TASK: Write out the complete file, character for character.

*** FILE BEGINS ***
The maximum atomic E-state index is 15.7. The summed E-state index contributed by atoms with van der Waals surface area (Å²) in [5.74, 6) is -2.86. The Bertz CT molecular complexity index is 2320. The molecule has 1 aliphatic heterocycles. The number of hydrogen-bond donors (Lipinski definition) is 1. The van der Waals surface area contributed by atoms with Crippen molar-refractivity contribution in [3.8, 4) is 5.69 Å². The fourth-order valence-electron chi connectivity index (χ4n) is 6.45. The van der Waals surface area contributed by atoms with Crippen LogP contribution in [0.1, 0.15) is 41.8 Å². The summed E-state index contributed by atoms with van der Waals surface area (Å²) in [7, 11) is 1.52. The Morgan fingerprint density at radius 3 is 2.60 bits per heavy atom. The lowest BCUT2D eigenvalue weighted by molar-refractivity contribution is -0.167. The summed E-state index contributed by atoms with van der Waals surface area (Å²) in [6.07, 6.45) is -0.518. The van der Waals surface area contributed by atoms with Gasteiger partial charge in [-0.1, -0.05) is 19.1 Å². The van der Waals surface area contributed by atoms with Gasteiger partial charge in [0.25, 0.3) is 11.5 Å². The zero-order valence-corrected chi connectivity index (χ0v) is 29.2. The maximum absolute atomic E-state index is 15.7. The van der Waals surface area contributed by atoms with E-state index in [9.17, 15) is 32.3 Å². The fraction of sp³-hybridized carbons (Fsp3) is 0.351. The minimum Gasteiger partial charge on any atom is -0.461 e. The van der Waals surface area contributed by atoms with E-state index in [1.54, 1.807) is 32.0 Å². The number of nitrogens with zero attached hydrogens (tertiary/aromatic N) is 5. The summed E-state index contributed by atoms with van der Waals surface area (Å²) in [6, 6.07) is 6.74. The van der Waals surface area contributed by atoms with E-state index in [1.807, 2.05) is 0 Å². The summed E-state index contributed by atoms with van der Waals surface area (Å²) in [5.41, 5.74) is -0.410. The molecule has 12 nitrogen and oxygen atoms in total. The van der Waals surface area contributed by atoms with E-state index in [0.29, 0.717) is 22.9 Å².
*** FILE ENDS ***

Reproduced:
The maximum atomic E-state index is 15.7. The summed E-state index contributed by atoms with van der Waals surface area (Å²) in [5.74, 6) is -2.86. The Bertz CT molecular complexity index is 2320. The molecule has 1 aliphatic heterocycles. The number of hydrogen-bond donors (Lipinski definition) is 1. The van der Waals surface area contributed by atoms with Crippen molar-refractivity contribution in [3.8, 4) is 5.69 Å². The fourth-order valence-electron chi connectivity index (χ4n) is 6.45. The van der Waals surface area contributed by atoms with Crippen LogP contribution in [0.1, 0.15) is 41.8 Å². The summed E-state index contributed by atoms with van der Waals surface area (Å²) in [7, 11) is 1.52. The Morgan fingerprint density at radius 3 is 2.60 bits per heavy atom. The lowest BCUT2D eigenvalue weighted by molar-refractivity contribution is -0.167. The summed E-state index contributed by atoms with van der Waals surface area (Å²) in [6.07, 6.45) is -0.518. The van der Waals surface area contributed by atoms with Gasteiger partial charge in [-0.1, -0.05) is 19.1 Å². The van der Waals surface area contributed by atoms with Gasteiger partial charge in [0.25, 0.3) is 11.5 Å². The zero-order valence-corrected chi connectivity index (χ0v) is 29.2. The maximum absolute atomic E-state index is 15.7. The van der Waals surface area contributed by atoms with E-state index in [9.17, 15) is 32.3 Å². The fraction of sp³-hybridized carbons (Fsp3) is 0.351. The minimum Gasteiger partial charge on any atom is -0.461 e. The van der Waals surface area contributed by atoms with E-state index in [1.54, 1.807) is 32.0 Å². The number of nitrogens with zero attached hydrogens (tertiary/aromatic N) is 5. The summed E-state index contributed by atoms with van der Waals surface area (Å²) in [6, 6.07) is 6.74. The van der Waals surface area contributed by atoms with E-state index in [1.807, 2.05) is 0 Å². The summed E-state index contributed by atoms with van der Waals surface area (Å²) in [5.41, 5.74) is -0.410. The molecule has 12 nitrogen and oxygen atoms in total. The van der Waals surface area contributed by atoms with E-state index in [0.29, 0.717) is 22.9 Å².